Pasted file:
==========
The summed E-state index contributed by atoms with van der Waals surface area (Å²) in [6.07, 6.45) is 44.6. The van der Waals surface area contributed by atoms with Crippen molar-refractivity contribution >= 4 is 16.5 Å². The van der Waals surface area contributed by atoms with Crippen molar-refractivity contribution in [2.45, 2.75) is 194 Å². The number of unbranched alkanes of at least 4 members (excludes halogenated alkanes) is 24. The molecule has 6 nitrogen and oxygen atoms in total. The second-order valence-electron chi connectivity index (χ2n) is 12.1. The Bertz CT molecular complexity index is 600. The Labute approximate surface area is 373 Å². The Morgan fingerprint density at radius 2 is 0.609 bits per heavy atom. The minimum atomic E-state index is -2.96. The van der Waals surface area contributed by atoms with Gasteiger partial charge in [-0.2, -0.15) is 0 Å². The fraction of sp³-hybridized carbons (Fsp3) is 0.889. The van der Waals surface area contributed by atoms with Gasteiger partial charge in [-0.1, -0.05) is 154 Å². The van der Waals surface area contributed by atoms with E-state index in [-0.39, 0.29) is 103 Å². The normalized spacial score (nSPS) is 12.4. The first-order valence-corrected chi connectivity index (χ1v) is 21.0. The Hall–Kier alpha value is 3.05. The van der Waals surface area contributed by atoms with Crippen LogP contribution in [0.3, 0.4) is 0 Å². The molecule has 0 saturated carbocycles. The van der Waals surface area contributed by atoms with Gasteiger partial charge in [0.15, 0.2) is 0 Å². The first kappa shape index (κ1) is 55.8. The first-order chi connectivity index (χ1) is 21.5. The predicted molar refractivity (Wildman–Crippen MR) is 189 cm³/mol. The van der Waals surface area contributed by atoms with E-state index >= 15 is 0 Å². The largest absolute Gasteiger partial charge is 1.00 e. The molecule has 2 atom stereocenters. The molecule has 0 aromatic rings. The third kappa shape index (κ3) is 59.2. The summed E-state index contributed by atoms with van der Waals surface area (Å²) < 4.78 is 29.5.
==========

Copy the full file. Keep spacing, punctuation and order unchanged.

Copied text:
The summed E-state index contributed by atoms with van der Waals surface area (Å²) in [6.07, 6.45) is 44.6. The van der Waals surface area contributed by atoms with Crippen molar-refractivity contribution >= 4 is 16.5 Å². The van der Waals surface area contributed by atoms with Crippen molar-refractivity contribution in [2.45, 2.75) is 194 Å². The number of unbranched alkanes of at least 4 members (excludes halogenated alkanes) is 24. The molecule has 6 nitrogen and oxygen atoms in total. The second-order valence-electron chi connectivity index (χ2n) is 12.1. The Bertz CT molecular complexity index is 600. The Labute approximate surface area is 373 Å². The Morgan fingerprint density at radius 2 is 0.609 bits per heavy atom. The minimum atomic E-state index is -2.96. The van der Waals surface area contributed by atoms with Gasteiger partial charge in [-0.2, -0.15) is 0 Å². The fraction of sp³-hybridized carbons (Fsp3) is 0.889. The van der Waals surface area contributed by atoms with Gasteiger partial charge in [-0.1, -0.05) is 154 Å². The van der Waals surface area contributed by atoms with E-state index in [-0.39, 0.29) is 103 Å². The normalized spacial score (nSPS) is 12.4. The first-order valence-corrected chi connectivity index (χ1v) is 21.0. The Hall–Kier alpha value is 3.05. The van der Waals surface area contributed by atoms with Crippen LogP contribution in [0.3, 0.4) is 0 Å². The molecule has 0 saturated carbocycles. The van der Waals surface area contributed by atoms with Gasteiger partial charge in [0.15, 0.2) is 0 Å². The first kappa shape index (κ1) is 55.8. The first-order chi connectivity index (χ1) is 21.5. The predicted molar refractivity (Wildman–Crippen MR) is 189 cm³/mol. The van der Waals surface area contributed by atoms with E-state index >= 15 is 0 Å². The largest absolute Gasteiger partial charge is 1.00 e. The molecule has 2 atom stereocenters. The molecule has 0 aromatic rings. The third kappa shape index (κ3) is 59.2. The summed E-state index contributed by atoms with van der Waals surface area (Å²) < 4.78 is 29.5.